explored the areas we had seen the prior day. It seemed odd to have a 3-hour long
transfer when we were staying at the pier, yet this enabled us to see many areas
we couldn’t previously due to time constraints, such as Stanley Park. (Still, Stanley
Park could easily take a day alone, something we filed away in our minds for future
reference.) We viewed this as a bonus shore excursion on this first visit.
As we had just a day-and-a-half in Vancouver, our dining experiences were limited,
albeit varied. Our first night, we enjoyed a lovely dinner at our hotel, served al
fresco on the patio of Café Pacifica. We had fish & chips (including salmon) while
overlooking the harbor and mountains. After a full day of flying (that included a
canceled flight and a rush through the Toronto airport to make our revised connection),
it was nice to sit in a relaxing setting and enjoy all that was around us. I would
recommend Café Pacifica to anyone visiting the area, whether or not a guest of the
Pan Pacific Hotel.
We returned to Café Pacifica in the morning for breakfast. This time, we chose to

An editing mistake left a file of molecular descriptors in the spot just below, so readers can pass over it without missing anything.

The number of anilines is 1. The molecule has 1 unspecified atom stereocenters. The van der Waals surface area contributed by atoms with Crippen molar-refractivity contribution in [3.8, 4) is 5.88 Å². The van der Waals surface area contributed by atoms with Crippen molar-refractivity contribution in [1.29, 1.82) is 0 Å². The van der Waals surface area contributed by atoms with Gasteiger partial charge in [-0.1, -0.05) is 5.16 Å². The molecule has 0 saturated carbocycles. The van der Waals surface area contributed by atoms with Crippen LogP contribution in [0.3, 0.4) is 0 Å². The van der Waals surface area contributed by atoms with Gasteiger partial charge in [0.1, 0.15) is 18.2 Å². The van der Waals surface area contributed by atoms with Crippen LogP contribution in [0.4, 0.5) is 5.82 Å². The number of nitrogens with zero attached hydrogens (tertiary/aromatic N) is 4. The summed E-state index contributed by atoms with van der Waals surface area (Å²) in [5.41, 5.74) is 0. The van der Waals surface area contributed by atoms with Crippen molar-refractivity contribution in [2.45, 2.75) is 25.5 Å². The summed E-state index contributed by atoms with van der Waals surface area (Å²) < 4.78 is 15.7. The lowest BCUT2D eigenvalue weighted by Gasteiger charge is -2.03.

eat indoors, and it was a lovely setting, as well. The breakfast was served at a
buffet, and included cheese, fresh fruit, smoothies, cereal, mueseli, eggs (pre-prepared
or made to order), three kinds of sausage, eggs benedict, waffles, mini-quiches and
more—all for $29.50 per person. HAL had given us a 20% discount, and our son was
charged the kids’ rate, bringing our total to $72 with tip.
Although we enjoyed this breakfast, we decided to go lighter on the wallet the following
morning, and had breakfast at Tim Horton’s in the shopping area beneath the hotel.
The highlight of our dining experiences was a dim sum lunch at Floata Seafood Restaurant
in Chinatown, recommended by the hotel concierge. Rather nondescript on the outside,
a feast awaited us one flight up. (An elevator is available, as well.) The meal was
superb, and offered a tremendous variety. Neil had chicken feet, I had sharkfin soup,
and we shared orders of eggrolls, dumplings, sticky rice with chicken, fried wontons,
and scallop-wrapped shrimp. All was wonderfully delicious, and the bill was only
$35. In fact, it was so filling that we opted to skip dinner that night—a rarity
As Vancouver serves as both an embarkation point for many Alaska cruises and a port
of call on others, time is often limited, so wise planning is paramount. In our case,
we managed to see a lot in a short period of time, yet this is just the beginning.
Several return trips are necessary to fully appreciate a large city, yet this one
left a very good first impression. We look forward to subsequent visits to Vancouver
to learn more about this fascinating port city.
Vancouver, British Columbia
The Gastown District
Above: Several of Stanley Park’s totem poles
Bottom right: View of downtown Vancouver from Stanley Park
Bottom right: View of Lion’s Gate Bridge from Stanley Park